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PayPal, the online payment company owned by Internet auction giant eBay, is now selling a $5 "security key" to help customers prevent their accounts from being hijacked if someone guesses or steals their passwords.

The key is a small, oval fob that generates a random, new six-digit passcode every 30 seconds, using technology purchased from Verisign Inc. In addition to entering their user name and passwords, PayPal customers who sign up for the program will be required to enter the passcode before being permitted to log on to their account. PayPal says it will waive the one-time $5 fee for its business account customers.

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Armed with one of these keys, if you were to log on to your account from an unfamiliar computer and some invisible password stealing program were resident on the machine, the bad guys would still be required to know the numbers displayed on your token, which of course changes every 30 seconds. Likewise, if someone were to guess or otherwise finagle your PayPal password.

For years, PayPal and eBay have consistently been among the top three targets of phishing attacks, online scams that use e-mail to lure people into entering their login credentials at look-alike Web sites. This technology certainly has the potential to make it tougher for phishers. According to Avivah Litan, a fraud analyst with Gartner Inc., other companies that have widely deployed similar security keys have dramatically cut down on fraud. Litan said online stock trading provider eTrade has never had an account takeover connected to a customer using one of its security keys. Nevertheless, as last year's attack against Citibank's business customers

showed, physical access tokens only work against phishing so long as the phishers don't also ask would-be victims to enter the six-digit number displayed on their personal tokens.

Litan said the token offering fulfills a key requirement of eBay's 2005 acquisition of Verisign's payment gateway system. Under the deal, PayPal agreed to deploy the tokens to between 200,000 and 300,000 of its users by the end of 2007. Still, she said, that's a small target for a company that claims to have more than 100 million users.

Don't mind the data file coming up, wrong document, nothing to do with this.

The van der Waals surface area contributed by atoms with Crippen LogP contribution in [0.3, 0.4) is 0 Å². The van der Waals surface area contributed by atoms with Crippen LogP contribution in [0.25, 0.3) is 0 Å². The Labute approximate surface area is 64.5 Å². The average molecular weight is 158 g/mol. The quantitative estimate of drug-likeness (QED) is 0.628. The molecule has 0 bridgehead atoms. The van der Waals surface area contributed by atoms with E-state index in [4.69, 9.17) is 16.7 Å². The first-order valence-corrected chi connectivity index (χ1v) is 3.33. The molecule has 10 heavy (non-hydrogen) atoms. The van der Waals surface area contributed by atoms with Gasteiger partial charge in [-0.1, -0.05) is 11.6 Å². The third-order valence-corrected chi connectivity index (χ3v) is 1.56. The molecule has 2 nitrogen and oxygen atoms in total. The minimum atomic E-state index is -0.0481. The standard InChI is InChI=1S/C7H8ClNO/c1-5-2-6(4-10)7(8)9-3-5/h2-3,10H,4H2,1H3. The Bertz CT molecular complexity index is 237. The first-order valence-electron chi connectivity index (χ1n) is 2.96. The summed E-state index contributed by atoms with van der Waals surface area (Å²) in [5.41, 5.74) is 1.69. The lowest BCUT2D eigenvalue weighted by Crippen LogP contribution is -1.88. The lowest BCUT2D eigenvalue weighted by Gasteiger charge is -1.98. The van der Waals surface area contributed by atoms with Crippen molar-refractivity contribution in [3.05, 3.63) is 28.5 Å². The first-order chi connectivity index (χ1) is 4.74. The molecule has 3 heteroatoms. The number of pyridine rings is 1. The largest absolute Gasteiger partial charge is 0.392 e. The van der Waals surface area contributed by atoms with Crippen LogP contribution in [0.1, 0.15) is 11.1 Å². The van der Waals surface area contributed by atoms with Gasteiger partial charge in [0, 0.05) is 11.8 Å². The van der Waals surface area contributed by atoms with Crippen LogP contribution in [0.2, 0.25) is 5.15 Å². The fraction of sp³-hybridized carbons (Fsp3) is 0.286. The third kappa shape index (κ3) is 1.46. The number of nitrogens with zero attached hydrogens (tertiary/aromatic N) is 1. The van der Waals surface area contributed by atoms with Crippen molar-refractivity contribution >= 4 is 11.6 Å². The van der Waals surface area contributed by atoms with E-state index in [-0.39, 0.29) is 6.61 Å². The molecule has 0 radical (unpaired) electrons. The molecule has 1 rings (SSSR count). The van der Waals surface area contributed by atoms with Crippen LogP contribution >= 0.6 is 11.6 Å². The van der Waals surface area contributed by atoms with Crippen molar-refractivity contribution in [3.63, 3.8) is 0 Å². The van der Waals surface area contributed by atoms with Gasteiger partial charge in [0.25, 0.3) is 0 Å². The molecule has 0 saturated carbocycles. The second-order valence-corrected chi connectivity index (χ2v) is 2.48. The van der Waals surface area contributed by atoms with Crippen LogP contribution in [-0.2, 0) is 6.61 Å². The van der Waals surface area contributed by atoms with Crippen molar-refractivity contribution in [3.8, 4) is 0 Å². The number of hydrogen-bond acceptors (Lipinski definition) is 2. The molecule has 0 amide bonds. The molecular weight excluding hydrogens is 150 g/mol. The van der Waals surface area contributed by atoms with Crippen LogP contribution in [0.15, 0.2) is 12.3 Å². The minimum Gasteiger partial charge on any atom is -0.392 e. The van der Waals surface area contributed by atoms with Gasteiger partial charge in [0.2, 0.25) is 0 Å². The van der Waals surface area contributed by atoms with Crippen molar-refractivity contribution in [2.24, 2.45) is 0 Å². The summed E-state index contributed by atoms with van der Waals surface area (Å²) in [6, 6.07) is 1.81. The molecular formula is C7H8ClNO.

PayPal says even users who lose their physical token or don't have it in their possession when they want to login can still access their accounts, and that such users will be asked to confirm their account ownership (I'm guessing with answers to additional questions -- PayPal's FAQ doesn't say). And yes, this should work just as well for Windows PC users as for Mac people, and others. The company says its security key works with any computer operating system and web browser that can access the PayPal or eBay website.

This technology has the most potential to cut eBay's fraud losses among its sellers: Most of the auction giant's fraud losses relate to the hijacking of accounts that belong to sellers in good standing, Litan said. Fraudsters then typically use the credibility the seller has built up with the eBay community to set up fraudulent auctions.

I ordered one mainly to check it out and to become more familiar with it. But I wonder how many customers will pony up the five bucks for this device. What about you, Security Fix readers? Does this appeal to you, and is it worth it?

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